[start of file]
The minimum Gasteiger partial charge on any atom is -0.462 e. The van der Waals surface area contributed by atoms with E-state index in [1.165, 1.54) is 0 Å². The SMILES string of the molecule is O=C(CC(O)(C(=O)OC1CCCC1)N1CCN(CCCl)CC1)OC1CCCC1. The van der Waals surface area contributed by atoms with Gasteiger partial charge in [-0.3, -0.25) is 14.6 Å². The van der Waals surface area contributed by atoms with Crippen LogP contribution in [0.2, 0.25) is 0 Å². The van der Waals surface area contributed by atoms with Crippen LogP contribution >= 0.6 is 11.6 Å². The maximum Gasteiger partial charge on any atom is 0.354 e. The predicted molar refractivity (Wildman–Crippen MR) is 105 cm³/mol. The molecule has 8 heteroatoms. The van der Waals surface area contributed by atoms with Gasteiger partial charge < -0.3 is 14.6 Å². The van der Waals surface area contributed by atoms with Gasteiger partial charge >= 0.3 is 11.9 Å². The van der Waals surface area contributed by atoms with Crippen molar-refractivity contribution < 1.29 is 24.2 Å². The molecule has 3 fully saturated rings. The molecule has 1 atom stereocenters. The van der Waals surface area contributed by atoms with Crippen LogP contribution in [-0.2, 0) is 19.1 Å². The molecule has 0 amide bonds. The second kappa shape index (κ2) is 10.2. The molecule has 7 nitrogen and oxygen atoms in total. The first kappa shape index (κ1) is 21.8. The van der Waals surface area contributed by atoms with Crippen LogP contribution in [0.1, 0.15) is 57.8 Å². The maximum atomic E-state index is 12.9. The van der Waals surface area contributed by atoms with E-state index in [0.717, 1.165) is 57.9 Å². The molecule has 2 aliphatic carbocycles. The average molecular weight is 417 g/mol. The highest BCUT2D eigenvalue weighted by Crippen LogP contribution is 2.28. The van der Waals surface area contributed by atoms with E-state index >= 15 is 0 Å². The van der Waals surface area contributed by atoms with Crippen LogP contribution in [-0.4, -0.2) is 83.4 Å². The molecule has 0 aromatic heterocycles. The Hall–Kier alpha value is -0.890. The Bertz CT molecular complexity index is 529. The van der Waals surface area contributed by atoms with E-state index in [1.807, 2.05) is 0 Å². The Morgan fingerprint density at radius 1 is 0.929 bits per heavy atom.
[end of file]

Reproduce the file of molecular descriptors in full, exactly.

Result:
The minimum Gasteiger partial charge on any atom is -0.462 e. The van der Waals surface area contributed by atoms with E-state index in [1.165, 1.54) is 0 Å². The SMILES string of the molecule is O=C(CC(O)(C(=O)OC1CCCC1)N1CCN(CCCl)CC1)OC1CCCC1. The van der Waals surface area contributed by atoms with Gasteiger partial charge in [-0.3, -0.25) is 14.6 Å². The van der Waals surface area contributed by atoms with Crippen LogP contribution in [0.2, 0.25) is 0 Å². The van der Waals surface area contributed by atoms with Crippen LogP contribution >= 0.6 is 11.6 Å². The maximum Gasteiger partial charge on any atom is 0.354 e. The predicted molar refractivity (Wildman–Crippen MR) is 105 cm³/mol. The molecule has 8 heteroatoms. The van der Waals surface area contributed by atoms with Gasteiger partial charge < -0.3 is 14.6 Å². The van der Waals surface area contributed by atoms with Gasteiger partial charge >= 0.3 is 11.9 Å². The van der Waals surface area contributed by atoms with Crippen molar-refractivity contribution < 1.29 is 24.2 Å². The molecule has 3 fully saturated rings. The molecule has 1 atom stereocenters. The van der Waals surface area contributed by atoms with Crippen LogP contribution in [-0.2, 0) is 19.1 Å². The molecule has 0 amide bonds. The second kappa shape index (κ2) is 10.2. The molecule has 7 nitrogen and oxygen atoms in total. The first kappa shape index (κ1) is 21.8. The van der Waals surface area contributed by atoms with Crippen LogP contribution in [0.1, 0.15) is 57.8 Å². The maximum atomic E-state index is 12.9. The van der Waals surface area contributed by atoms with E-state index in [0.717, 1.165) is 57.9 Å². The molecule has 2 aliphatic carbocycles. The average molecular weight is 417 g/mol. The highest BCUT2D eigenvalue weighted by Crippen LogP contribution is 2.28. The van der Waals surface area contributed by atoms with E-state index >= 15 is 0 Å². The van der Waals surface area contributed by atoms with Crippen LogP contribution in [-0.4, -0.2) is 83.4 Å². The molecule has 0 aromatic heterocycles. The Hall–Kier alpha value is -0.890. The Bertz CT molecular complexity index is 529. The van der Waals surface area contributed by atoms with E-state index in [1.807, 2.05) is 0 Å². The Morgan fingerprint density at radius 1 is 0.929 bits per heavy atom.